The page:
Husky has more than 400 people on the ground cleaning up in Saskatchewan

Husky: We have more than 400 people on the ground cleaning up the Saskatchewan pipeline spill

July 27, 2016, 1:47 p.m.


Husky Energy says that in addition to employees it now has more than 400 people on the ground in Saskatchewan following the pipeline incident last week that spilled up to 250 cubic meters of oil into the North Saskatchewan River.

Water intakes in the cities of North Battleford, Prince Albert and Melfort have been shut down and measures to conserve drinking water have been put in place.

Husky chief operating officer said Wednesday mid-day that the company now has experts involved in cleanup operations on the ground.

“We realize this has impacted people, businesses and communities, and have established a toll-free line for claims. A team is standing by to help people through the process,” he said.

The Husky statement added that, “We continue to work closely with all levels of government and are actively engaging with First Nations and downstream communities.”

Here’s info from the latest update:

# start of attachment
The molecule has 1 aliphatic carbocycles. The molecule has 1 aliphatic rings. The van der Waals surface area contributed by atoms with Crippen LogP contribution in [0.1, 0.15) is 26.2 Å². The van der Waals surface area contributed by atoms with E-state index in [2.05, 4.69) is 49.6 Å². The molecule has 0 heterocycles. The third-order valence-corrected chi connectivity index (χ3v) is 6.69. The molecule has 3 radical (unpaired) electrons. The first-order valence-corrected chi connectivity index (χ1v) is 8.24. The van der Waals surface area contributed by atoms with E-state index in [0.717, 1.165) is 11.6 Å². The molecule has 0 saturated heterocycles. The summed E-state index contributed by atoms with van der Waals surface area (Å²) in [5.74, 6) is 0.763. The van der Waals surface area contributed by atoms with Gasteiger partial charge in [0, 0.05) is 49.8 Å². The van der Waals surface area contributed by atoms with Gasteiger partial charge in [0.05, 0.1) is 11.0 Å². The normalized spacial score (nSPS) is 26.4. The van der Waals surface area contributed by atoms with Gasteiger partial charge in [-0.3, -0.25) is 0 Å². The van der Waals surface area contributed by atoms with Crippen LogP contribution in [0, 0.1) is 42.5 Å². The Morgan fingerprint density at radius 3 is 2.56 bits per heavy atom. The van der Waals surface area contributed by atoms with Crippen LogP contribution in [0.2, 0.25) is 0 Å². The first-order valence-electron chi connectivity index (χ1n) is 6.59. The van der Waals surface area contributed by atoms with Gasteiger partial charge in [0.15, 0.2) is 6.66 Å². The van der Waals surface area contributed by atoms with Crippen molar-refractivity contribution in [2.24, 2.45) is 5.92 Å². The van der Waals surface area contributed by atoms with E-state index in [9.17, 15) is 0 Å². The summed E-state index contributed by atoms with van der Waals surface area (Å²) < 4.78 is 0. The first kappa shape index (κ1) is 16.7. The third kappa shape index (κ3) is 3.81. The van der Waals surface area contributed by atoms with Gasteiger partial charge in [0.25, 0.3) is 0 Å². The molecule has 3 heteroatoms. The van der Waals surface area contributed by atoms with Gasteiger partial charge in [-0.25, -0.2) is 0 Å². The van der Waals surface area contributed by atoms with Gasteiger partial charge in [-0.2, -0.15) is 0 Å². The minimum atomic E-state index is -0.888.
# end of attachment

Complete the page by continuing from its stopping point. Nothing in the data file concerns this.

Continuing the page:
• Nine booms have been installed on the river to help contain the oil in place so it can be recovered. This is part of a larger strategy of containment and recovery that will take place in the days ahead.
  • Water-based hydrovacs and boats are collecting oil trapped by booms.
  • Surveillance by air, land and on the water continues, as well as water monitoring and sampling.
  • Deterrent devices, including flagging, are being used to keep wildlife away from the shoreline.
  • Husky says it continues to support the Wildlife Rehabilitation Society of Saskatchewan and its partners.
  • Anyone encountering an impacted animal or bird should call Husky’s 24-hour emergency line at: 1-877-262-2111.
  • A full and thorough investigation is now underway, in active cooperation with the relevant authorities. Husky says it is committed to working openly and transparently through the process.

About prosperitysaskatchewan

Consultant on Saskatchewan's natural resources.

Posted on July 27, 2016, in economic impact, miscellaneous, oil, political. Bookmark the permalink. Leave a comment.

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